Microsoft Finds That 90% of Businesses Want To Use AI

Majority of companies are open to using AI solutions to automate tasks, according to a new report by Microsoft.

As business owners seek out alternative ways to overcome efficiency and productivity hurdles, 9 out of 10 are open to using artificial intelligence (AI) solutions to automate tasks, according to a new report by Microsoft.

The survey, which gathered feedback from 1,800 businesses across the US, UK, and Japan, also revealed that 3 out of 4 respondents want greater access to low or no-code tools — like customer relationship management (CRM) and project management software — to drive forward their success.

And Microsoft is listening. The global tech provider, which already uses machine learning to enhance Office 365, has just pledged to invest a further $10 billion in ChatGPT’s creator, OpenAI.

Businesses Are Ready for AI, According to Microsoft

With 30% of companies currently relying on AI and machine learning to maintain the accuracy of their data, the business landscape is clearly no stranger to the technology.

However, new findings from Microsoft reveal that 90% of businesses are ready to utilize AI solutions even more, to help them gain valuable insights, eliminate repetitive tasks and ultimately, improve workplace collaboration.

But how are businesses currently using AI? According to Microsoft’s report, algorithmic-led technology can assist business operations in myriad ways.

For instance, the company’s current utilization of AI in Microsoft 365 helps businesses across the world to catch mistakes easier in Word documents, schedule tasks with greater ease, and boost productivity by making it easier to analyze work habit data.

The report also cites Robert Critchley, the vice president of exercise transportation company iFit, who uses Microsoft’s AI-driven Supply Chain Center to assist in inventory allocation.

“With AI we can gauge exactly which units are likely to sell in a particular area. And it’s 70% more accurate than when we were doing it manually.” – Robert Critchley, Vice President of iFit

According to Critchley, by doing the tedious work for him, these tools reduce the “manual grinding” and “human error” that was associated with his company’s previous methods, making switching to smart tech a no-brainer.

Businesses Are Also Embracing Low Code Tools

But AI isn’t the only type of technology businesses are pining over. Microsoft’s research also highlights the growing demand for no and low-code tools like Wix and Smartsheet.

In fact, according to the report, 77% of businesses wish they had greater access to no and low-code tools or platforms to build better digital solutions, while 84% believe the ability to create custom-built apps could help to improve their teams collaboration.

This willingness to adopt the tech is hardly surprising. According to Microsoft’s 2022 Low-Code Trend Report, these types of tools can help businesses in numerous ways by automating repetitive and menial tasks, reducing costs, and improving analytic capabilities.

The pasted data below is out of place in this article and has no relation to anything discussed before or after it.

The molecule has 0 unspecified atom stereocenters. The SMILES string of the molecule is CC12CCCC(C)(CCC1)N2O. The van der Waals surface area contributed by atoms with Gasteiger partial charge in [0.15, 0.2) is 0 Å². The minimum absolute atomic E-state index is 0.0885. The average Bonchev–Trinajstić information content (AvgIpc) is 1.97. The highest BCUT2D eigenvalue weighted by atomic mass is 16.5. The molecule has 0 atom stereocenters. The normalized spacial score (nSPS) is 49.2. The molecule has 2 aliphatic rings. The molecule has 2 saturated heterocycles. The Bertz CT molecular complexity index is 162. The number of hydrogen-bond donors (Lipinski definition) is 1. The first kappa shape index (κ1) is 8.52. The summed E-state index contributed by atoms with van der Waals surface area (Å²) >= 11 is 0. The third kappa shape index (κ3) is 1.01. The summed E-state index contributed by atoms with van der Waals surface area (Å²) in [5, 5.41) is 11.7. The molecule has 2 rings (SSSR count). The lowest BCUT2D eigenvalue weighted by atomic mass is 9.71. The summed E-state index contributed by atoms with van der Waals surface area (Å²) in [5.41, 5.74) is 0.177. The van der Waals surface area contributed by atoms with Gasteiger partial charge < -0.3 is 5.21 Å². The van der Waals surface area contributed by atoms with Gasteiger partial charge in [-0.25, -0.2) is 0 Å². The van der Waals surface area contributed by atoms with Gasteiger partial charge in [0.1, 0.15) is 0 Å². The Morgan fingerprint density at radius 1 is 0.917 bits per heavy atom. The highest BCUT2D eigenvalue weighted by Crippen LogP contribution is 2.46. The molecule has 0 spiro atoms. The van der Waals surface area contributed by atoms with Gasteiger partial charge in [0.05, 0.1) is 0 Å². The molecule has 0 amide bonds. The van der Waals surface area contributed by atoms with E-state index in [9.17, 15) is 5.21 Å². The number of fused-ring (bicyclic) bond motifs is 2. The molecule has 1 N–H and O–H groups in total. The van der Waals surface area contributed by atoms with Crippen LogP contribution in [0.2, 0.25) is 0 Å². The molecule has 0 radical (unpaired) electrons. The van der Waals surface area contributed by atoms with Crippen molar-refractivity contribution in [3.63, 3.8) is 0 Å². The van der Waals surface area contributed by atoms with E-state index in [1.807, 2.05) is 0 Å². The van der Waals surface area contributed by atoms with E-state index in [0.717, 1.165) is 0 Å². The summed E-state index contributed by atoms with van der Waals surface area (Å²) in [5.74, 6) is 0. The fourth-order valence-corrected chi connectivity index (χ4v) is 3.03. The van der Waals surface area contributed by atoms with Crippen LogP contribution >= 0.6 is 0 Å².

So, whether businesses choose to rely on existing software, or use no code tech to develop platforms in-house, you can expect to see a lot more of these tools in the near future.

Microsoft Expands its Partnership with ChatGPT

Fortunately for the 90% of businesses looking to embrace AI, Microsoft is one step ahead. The technology provider recently announced a new multi-year $10 billion investment with OpenAI, the research lab behind ChatGPT and DALL-E.

The two companies already boast a close relationship, with OpenAI assisting the development of Microsoft Azure, and Microsoft acting as the lab’s exclusive provider of cloud computing services.

However, the latest round of investment will turbocharge Microsoft’s use of AI even further, helping the company to make major changes to its ‘Bing’ search engine, its cloud provider Azure, and Microsoft Office, and remaining ahead of Google, Apple, and Meta when it comes to generative AI.

Speaking on the matter, Microsoft CEO Satya Nadella said the strengthening of this partnership was part of the companies refocus on AI, which he dubbed “the next major wave of computing.”

Yet, for the 10,000 former Microsoft workers that recently fell victim to the company’s mass layoffs, this multi-billion dollar investment is likely to come with a sting.

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Written by:
Isobel O'Sullivan (BSc) is a senior writer at with over four years of experience covering business and technology news. Since studying Digital Anthropology at University College London (UCL), she’s been a regular contributor to Market Finance’s blog and has also worked as a freelance tech researcher. Isobel’s always up to date with the topics in employment and data security and has a specialist focus on POS and VoIP systems.
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